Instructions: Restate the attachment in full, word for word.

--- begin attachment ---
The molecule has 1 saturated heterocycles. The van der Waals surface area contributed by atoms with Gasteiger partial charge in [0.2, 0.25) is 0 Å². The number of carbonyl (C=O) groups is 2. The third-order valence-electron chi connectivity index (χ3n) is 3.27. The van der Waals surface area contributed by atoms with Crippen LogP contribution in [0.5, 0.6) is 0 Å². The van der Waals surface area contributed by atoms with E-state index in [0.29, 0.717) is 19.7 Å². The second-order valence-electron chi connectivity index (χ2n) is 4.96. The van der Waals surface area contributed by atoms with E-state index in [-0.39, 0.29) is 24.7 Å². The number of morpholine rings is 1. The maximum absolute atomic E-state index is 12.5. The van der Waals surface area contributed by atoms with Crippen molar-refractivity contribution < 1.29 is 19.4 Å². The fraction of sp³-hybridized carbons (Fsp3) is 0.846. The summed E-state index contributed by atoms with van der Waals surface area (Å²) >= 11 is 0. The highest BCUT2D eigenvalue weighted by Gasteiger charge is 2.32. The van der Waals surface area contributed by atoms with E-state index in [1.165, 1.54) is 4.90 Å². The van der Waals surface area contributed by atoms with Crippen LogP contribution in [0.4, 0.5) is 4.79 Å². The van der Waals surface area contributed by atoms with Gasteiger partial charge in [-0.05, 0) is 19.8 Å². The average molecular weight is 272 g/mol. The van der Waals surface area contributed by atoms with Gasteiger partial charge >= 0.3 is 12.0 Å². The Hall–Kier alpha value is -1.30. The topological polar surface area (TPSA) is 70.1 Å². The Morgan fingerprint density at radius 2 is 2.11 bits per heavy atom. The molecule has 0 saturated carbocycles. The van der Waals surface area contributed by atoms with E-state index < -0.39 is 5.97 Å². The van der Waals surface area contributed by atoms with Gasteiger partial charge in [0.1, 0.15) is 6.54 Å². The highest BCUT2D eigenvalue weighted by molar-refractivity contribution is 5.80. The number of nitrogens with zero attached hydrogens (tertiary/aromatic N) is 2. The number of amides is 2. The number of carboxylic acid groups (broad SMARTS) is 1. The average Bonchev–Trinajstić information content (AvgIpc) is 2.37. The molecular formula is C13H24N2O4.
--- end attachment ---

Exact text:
The molecule has 1 saturated heterocycles. The van der Waals surface area contributed by atoms with Gasteiger partial charge in [0.2, 0.25) is 0 Å². The number of carbonyl (C=O) groups is 2. The third-order valence-electron chi connectivity index (χ3n) is 3.27. The van der Waals surface area contributed by atoms with Crippen LogP contribution in [0.5, 0.6) is 0 Å². The van der Waals surface area contributed by atoms with E-state index in [0.29, 0.717) is 19.7 Å². The second-order valence-electron chi connectivity index (χ2n) is 4.96. The van der Waals surface area contributed by atoms with E-state index in [-0.39, 0.29) is 24.7 Å². The number of morpholine rings is 1. The maximum absolute atomic E-state index is 12.5. The van der Waals surface area contributed by atoms with Crippen molar-refractivity contribution < 1.29 is 19.4 Å². The fraction of sp³-hybridized carbons (Fsp3) is 0.846. The summed E-state index contributed by atoms with van der Waals surface area (Å²) >= 11 is 0. The highest BCUT2D eigenvalue weighted by Gasteiger charge is 2.32. The van der Waals surface area contributed by atoms with E-state index in [1.165, 1.54) is 4.90 Å². The van der Waals surface area contributed by atoms with Crippen LogP contribution in [0.4, 0.5) is 4.79 Å². The van der Waals surface area contributed by atoms with Gasteiger partial charge in [-0.05, 0) is 19.8 Å². The average molecular weight is 272 g/mol. The van der Waals surface area contributed by atoms with Gasteiger partial charge >= 0.3 is 12.0 Å². The Hall–Kier alpha value is -1.30. The topological polar surface area (TPSA) is 70.1 Å². The Morgan fingerprint density at radius 2 is 2.11 bits per heavy atom. The molecule has 0 saturated carbocycles. The van der Waals surface area contributed by atoms with E-state index < -0.39 is 5.97 Å². The van der Waals surface area contributed by atoms with Gasteiger partial charge in [0.1, 0.15) is 6.54 Å². The highest BCUT2D eigenvalue weighted by molar-refractivity contribution is 5.80. The number of nitrogens with zero attached hydrogens (tertiary/aromatic N) is 2. The number of amides is 2. The number of carboxylic acid groups (broad SMARTS) is 1. The average Bonchev–Trinajstić information content (AvgIpc) is 2.37. The molecular formula is C13H24N2O4.